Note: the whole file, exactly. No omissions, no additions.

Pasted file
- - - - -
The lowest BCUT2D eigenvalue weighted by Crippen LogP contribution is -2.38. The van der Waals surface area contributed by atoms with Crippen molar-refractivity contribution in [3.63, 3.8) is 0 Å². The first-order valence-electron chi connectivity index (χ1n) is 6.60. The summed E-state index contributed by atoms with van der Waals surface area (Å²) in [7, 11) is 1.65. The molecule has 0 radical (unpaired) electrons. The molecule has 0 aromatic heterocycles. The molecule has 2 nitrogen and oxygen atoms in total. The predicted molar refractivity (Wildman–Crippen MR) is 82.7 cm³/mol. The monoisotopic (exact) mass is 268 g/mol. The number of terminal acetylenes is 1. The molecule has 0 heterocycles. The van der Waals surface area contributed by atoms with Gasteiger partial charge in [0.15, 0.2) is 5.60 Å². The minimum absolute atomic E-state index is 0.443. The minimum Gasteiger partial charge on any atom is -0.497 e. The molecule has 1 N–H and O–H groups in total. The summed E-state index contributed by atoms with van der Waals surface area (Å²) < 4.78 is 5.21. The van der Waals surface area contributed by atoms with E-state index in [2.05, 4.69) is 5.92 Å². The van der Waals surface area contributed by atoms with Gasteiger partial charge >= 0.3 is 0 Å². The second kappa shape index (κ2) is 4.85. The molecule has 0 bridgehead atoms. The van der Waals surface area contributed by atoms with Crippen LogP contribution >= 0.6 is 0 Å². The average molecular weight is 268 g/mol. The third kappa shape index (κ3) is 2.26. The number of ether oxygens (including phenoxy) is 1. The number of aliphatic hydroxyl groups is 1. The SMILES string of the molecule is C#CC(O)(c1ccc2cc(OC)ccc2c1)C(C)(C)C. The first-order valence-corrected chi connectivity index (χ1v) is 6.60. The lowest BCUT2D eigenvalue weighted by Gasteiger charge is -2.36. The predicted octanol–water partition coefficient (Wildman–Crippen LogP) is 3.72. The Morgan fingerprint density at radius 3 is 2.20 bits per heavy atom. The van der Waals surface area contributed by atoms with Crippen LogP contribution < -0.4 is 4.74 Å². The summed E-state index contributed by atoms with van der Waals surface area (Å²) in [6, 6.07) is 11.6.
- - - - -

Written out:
The lowest BCUT2D eigenvalue weighted by Crippen LogP contribution is -2.38. The van der Waals surface area contributed by atoms with Crippen molar-refractivity contribution in [3.63, 3.8) is 0 Å². The first-order valence-electron chi connectivity index (χ1n) is 6.60. The summed E-state index contributed by atoms with van der Waals surface area (Å²) in [7, 11) is 1.65. The molecule has 0 radical (unpaired) electrons. The molecule has 0 aromatic heterocycles. The molecule has 2 nitrogen and oxygen atoms in total. The predicted molar refractivity (Wildman–Crippen MR) is 82.7 cm³/mol. The monoisotopic (exact) mass is 268 g/mol. The number of terminal acetylenes is 1. The molecule has 0 heterocycles. The van der Waals surface area contributed by atoms with Gasteiger partial charge in [0.15, 0.2) is 5.60 Å². The minimum absolute atomic E-state index is 0.443. The minimum Gasteiger partial charge on any atom is -0.497 e. The molecule has 1 N–H and O–H groups in total. The summed E-state index contributed by atoms with van der Waals surface area (Å²) < 4.78 is 5.21. The van der Waals surface area contributed by atoms with E-state index in [2.05, 4.69) is 5.92 Å². The van der Waals surface area contributed by atoms with Gasteiger partial charge >= 0.3 is 0 Å². The second kappa shape index (κ2) is 4.85. The molecule has 0 bridgehead atoms. The van der Waals surface area contributed by atoms with Crippen LogP contribution >= 0.6 is 0 Å². The average molecular weight is 268 g/mol. The third kappa shape index (κ3) is 2.26. The number of ether oxygens (including phenoxy) is 1. The number of aliphatic hydroxyl groups is 1. The SMILES string of the molecule is C#CC(O)(c1ccc2cc(OC)ccc2c1)C(C)(C)C. The first-order valence-corrected chi connectivity index (χ1v) is 6.60. The lowest BCUT2D eigenvalue weighted by Gasteiger charge is -2.36. The predicted octanol–water partition coefficient (Wildman–Crippen LogP) is 3.72. The Morgan fingerprint density at radius 3 is 2.20 bits per heavy atom. The van der Waals surface area contributed by atoms with Crippen LogP contribution < -0.4 is 4.74 Å². The summed E-state index contributed by atoms with van der Waals surface area (Å²) in [6, 6.07) is 11.6.